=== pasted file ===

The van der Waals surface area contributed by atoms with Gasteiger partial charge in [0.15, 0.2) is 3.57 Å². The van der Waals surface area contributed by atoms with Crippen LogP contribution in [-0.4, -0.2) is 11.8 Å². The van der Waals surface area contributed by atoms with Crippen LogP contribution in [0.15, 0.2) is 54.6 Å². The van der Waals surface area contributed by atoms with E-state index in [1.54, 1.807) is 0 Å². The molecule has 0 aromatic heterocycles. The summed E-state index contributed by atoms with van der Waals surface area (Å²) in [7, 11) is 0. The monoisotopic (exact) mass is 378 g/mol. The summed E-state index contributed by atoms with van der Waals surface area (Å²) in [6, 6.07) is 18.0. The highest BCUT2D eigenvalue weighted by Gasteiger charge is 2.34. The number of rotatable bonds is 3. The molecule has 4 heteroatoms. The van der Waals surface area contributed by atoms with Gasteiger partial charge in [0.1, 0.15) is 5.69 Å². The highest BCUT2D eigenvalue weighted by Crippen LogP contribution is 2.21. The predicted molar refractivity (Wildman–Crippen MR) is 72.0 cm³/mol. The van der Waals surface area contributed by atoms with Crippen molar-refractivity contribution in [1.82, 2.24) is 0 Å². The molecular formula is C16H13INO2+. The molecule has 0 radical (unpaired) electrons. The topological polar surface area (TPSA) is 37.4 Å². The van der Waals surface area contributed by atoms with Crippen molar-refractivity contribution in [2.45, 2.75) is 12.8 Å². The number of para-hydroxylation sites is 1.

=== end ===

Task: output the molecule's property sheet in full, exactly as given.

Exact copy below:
The van der Waals surface area contributed by atoms with Gasteiger partial charge in [0.15, 0.2) is 3.57 Å². The van der Waals surface area contributed by atoms with Crippen LogP contribution in [-0.4, -0.2) is 11.8 Å². The van der Waals surface area contributed by atoms with Crippen LogP contribution in [0.15, 0.2) is 54.6 Å². The van der Waals surface area contributed by atoms with E-state index in [1.54, 1.807) is 0 Å². The molecule has 0 aromatic heterocycles. The summed E-state index contributed by atoms with van der Waals surface area (Å²) in [7, 11) is 0. The monoisotopic (exact) mass is 378 g/mol. The summed E-state index contributed by atoms with van der Waals surface area (Å²) in [6, 6.07) is 18.0. The highest BCUT2D eigenvalue weighted by Gasteiger charge is 2.34. The number of rotatable bonds is 3. The molecule has 4 heteroatoms. The van der Waals surface area contributed by atoms with Gasteiger partial charge in [0.1, 0.15) is 5.69 Å². The highest BCUT2D eigenvalue weighted by Crippen LogP contribution is 2.21. The predicted molar refractivity (Wildman–Crippen MR) is 72.0 cm³/mol. The van der Waals surface area contributed by atoms with Crippen molar-refractivity contribution in [1.82, 2.24) is 0 Å². The molecular formula is C16H13INO2+. The molecule has 0 radical (unpaired) electrons. The topological polar surface area (TPSA) is 37.4 Å². The van der Waals surface area contributed by atoms with Crippen molar-refractivity contribution in [2.45, 2.75) is 12.8 Å². The number of para-hydroxylation sites is 1.